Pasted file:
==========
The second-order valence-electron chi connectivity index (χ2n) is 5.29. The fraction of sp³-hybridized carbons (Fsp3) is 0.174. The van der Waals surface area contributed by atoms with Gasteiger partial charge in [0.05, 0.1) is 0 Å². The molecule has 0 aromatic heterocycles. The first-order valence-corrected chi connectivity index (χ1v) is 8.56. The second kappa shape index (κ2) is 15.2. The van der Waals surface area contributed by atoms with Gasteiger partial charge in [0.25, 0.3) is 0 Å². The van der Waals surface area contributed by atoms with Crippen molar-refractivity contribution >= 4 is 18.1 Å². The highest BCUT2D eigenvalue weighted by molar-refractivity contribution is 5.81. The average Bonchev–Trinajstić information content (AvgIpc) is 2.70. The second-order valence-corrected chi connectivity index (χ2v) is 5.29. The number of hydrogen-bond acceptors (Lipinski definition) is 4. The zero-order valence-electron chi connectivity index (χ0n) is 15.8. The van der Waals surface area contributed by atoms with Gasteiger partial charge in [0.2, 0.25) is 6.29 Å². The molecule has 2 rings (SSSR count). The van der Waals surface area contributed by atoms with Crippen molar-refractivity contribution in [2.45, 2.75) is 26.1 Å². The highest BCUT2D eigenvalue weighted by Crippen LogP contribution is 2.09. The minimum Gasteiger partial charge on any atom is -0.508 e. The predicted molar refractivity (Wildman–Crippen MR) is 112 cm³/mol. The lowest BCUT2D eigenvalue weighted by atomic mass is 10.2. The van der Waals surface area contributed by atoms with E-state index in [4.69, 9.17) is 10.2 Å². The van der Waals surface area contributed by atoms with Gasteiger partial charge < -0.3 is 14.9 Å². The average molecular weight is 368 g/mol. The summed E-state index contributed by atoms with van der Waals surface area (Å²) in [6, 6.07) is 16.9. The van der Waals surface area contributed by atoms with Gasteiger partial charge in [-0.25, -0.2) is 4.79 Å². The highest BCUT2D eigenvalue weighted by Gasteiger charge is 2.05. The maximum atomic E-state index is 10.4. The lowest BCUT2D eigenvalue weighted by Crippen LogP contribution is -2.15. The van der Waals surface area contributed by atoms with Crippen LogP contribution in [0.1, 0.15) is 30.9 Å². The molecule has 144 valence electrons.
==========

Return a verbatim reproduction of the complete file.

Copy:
The second-order valence-electron chi connectivity index (χ2n) is 5.29. The fraction of sp³-hybridized carbons (Fsp3) is 0.174. The van der Waals surface area contributed by atoms with Gasteiger partial charge in [0.05, 0.1) is 0 Å². The molecule has 0 aromatic heterocycles. The first-order valence-corrected chi connectivity index (χ1v) is 8.56. The second kappa shape index (κ2) is 15.2. The van der Waals surface area contributed by atoms with Gasteiger partial charge in [0.25, 0.3) is 0 Å². The van der Waals surface area contributed by atoms with Crippen molar-refractivity contribution >= 4 is 18.1 Å². The highest BCUT2D eigenvalue weighted by molar-refractivity contribution is 5.81. The average Bonchev–Trinajstić information content (AvgIpc) is 2.70. The second-order valence-corrected chi connectivity index (χ2v) is 5.29. The number of hydrogen-bond acceptors (Lipinski definition) is 4. The zero-order valence-electron chi connectivity index (χ0n) is 15.8. The van der Waals surface area contributed by atoms with Gasteiger partial charge in [0.2, 0.25) is 6.29 Å². The molecule has 2 rings (SSSR count). The van der Waals surface area contributed by atoms with Crippen molar-refractivity contribution in [2.45, 2.75) is 26.1 Å². The highest BCUT2D eigenvalue weighted by Crippen LogP contribution is 2.09. The minimum Gasteiger partial charge on any atom is -0.508 e. The predicted molar refractivity (Wildman–Crippen MR) is 112 cm³/mol. The lowest BCUT2D eigenvalue weighted by atomic mass is 10.2. The van der Waals surface area contributed by atoms with E-state index in [4.69, 9.17) is 10.2 Å². The van der Waals surface area contributed by atoms with Gasteiger partial charge < -0.3 is 14.9 Å². The average molecular weight is 368 g/mol. The summed E-state index contributed by atoms with van der Waals surface area (Å²) in [6, 6.07) is 16.9. The van der Waals surface area contributed by atoms with Gasteiger partial charge in [-0.25, -0.2) is 4.79 Å². The highest BCUT2D eigenvalue weighted by Gasteiger charge is 2.05. The maximum atomic E-state index is 10.4. The lowest BCUT2D eigenvalue weighted by Crippen LogP contribution is -2.15. The van der Waals surface area contributed by atoms with Crippen LogP contribution in [0.1, 0.15) is 30.9 Å². The molecule has 144 valence electrons.